Noble as was the notion of this expanded cause, Lincoln well knew how difficult it would be to re-define the goals of a great war in mid-fight. There was no guarantee that soldiers would fight as readily for the freedom of the black man as they had for the government of the white man. Late that summer, with the Proclamation still unannounced, a delegation of free African Americans visited the White House for an extraordinary meeting with the President. Lincoln greeted them with an icily formal written statement, which he read aloud without interruption or question. Suggesting that the war would never have begun had it not been for slavery, Lincoln declared his belief that the black and white races would never be able to live in harmony. "It is better for us both therefore to be separated,"he said. The freedmen should consider emigrating to Africa or the Caribbean.
Once again, Lincoln had moved to mold public sentiment, but in the white community at the expense of the black. Knowing full well that his statement would be printed in newspapers across the country, Lincoln had made certain he would not be portrayed as a bleeding-heart friend of the Negro. This would further guarantee that when his Proclamation was issued, whites might receive it as a tactical military move, rather than a grand liberation, increasing the chances for its acceptance. But here was yet another case in which Lincoln sacrificed a measure of historical stature in the name of public relations. Critics have used the statement against him ever since. But in its day, it functioned precisely as Lincoln hoped. As for his own, once-serious flirtation with the notion of colonizing free blacks abroad, Lincoln abandoned it once African Americans began serving in the Union military to fight for their own freedom.
On September 17, 1862, Union troops finally gave Lincoln the military triumph for which he was waiting. On the bloodiest day of the war, the North repelled an invading Confederate army at the Battle of Antietam, Maryland. It was by no means a decisive or overwhelming victory. General Robert E. Lee's forces were allowed to escape Maryland weakened but intact, doubtless able to fight another day. But it was victory enough. Lincoln retreated to his summer retreat on the outskirts of Washington, and began expanding his draft order into a full-blown presidential proclamation. To save time, he used a pair of scissors to clip some relevant sections of the recently passed Congressional Confiscation Act, and pasted them onto his hurriedly composed document—forever leaving his fingerprint on the surviving document. Five days later, on Monday, September 22, just as he had promised his Cabinet and himself, Abraham Lincoln announced the Emancipation Proclamation. As he told his Cabinet ministers: "I made a solemn vow with God that if General Lee was driven back...I would crown the result with a declaration of freedom for the slaves." Lincoln's Proclamation gave the Confederacy until January 1 to return to the Union, or forfeit its slaves forever.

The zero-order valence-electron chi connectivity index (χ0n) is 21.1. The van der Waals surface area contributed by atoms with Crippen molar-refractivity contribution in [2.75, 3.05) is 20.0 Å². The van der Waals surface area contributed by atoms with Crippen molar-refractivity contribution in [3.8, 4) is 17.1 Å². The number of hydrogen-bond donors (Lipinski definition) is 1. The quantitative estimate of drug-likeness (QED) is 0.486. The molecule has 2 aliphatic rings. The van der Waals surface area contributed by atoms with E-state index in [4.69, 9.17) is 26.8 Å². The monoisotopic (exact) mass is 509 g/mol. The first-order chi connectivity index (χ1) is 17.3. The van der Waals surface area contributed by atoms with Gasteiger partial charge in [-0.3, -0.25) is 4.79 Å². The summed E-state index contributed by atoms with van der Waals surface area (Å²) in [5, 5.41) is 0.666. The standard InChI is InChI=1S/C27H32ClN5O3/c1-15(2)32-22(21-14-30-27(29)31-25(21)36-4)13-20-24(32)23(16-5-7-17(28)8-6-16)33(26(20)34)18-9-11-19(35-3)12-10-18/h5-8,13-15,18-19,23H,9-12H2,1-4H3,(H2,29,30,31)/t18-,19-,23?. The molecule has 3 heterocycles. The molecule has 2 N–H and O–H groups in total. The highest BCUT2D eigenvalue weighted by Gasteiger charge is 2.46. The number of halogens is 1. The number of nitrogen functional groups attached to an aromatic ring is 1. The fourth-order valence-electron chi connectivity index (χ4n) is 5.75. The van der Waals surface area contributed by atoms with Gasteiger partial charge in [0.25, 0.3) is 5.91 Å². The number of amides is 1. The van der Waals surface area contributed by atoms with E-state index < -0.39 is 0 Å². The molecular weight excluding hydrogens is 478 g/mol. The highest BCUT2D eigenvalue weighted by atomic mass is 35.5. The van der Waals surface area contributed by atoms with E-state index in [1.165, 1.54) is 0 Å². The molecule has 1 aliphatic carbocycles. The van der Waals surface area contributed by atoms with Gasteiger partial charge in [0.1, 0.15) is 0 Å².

Just as Lincoln had feared, the Emancipation was immediately and bitterly attacked. Some newspapers here and overseas warned that it would ignite race riots. The stock market declined. Union soldiers began deserting in greater numbers, unwilling to fight a war to "free Negroes." That November, Lincoln's Republican Party suffered significant election losses, as the President had predicted. There were accolades, to be sure, but as a dispirited Lincoln put it, "breath alone kills no rebels." Writing to his Vice President, he admitted: "This, looked soberly in the face, is not very satisfactory... . I wish I could write more cheerfully."
But Lincoln did not back down. On January 1, as abolitionists prayed at churches throughout the North, and notwithstanding recalcitrant troops, political pressure, editorial criticism, and trembling hand, the President signed a final version of the Emancipation Proclamation. In its latest incarnation, it had even included the truly revolutionary hope that freed blacks would now join Union military forces to battle for the freedom the document promised. Lincoln—and surely African Americans as well—knew that for all its good intentions, the Proclamation would free slaves only if Union armies won victories in Rebel states. Ultimately, that is precisely what occurred.
Although it is difficult to quantify with precision, the Emancipation Proclamation probably freed about 200,000 slaves, as Union troops marched farther and farther into the Confederacy, setting blacks free in their path. The slaves themselves became active participants in the movement, rushing by the thousands into the safety of Union lines and volunteering en masse to take up arms against former masters. Lincoln took another giant step forward the following year and supported a Constitutional Amendment to free slaves everywhere, even in the loyal, slave-holding border states. That amendment became the law of the land in 1865, crowning the "jewel of liberty,"as historian David Long has put it, paraphrasing Lincoln himself. Tragically, Lincoln himself did not live to see the Amendment ratified into law, though he surely knew its acceptance was inevitable.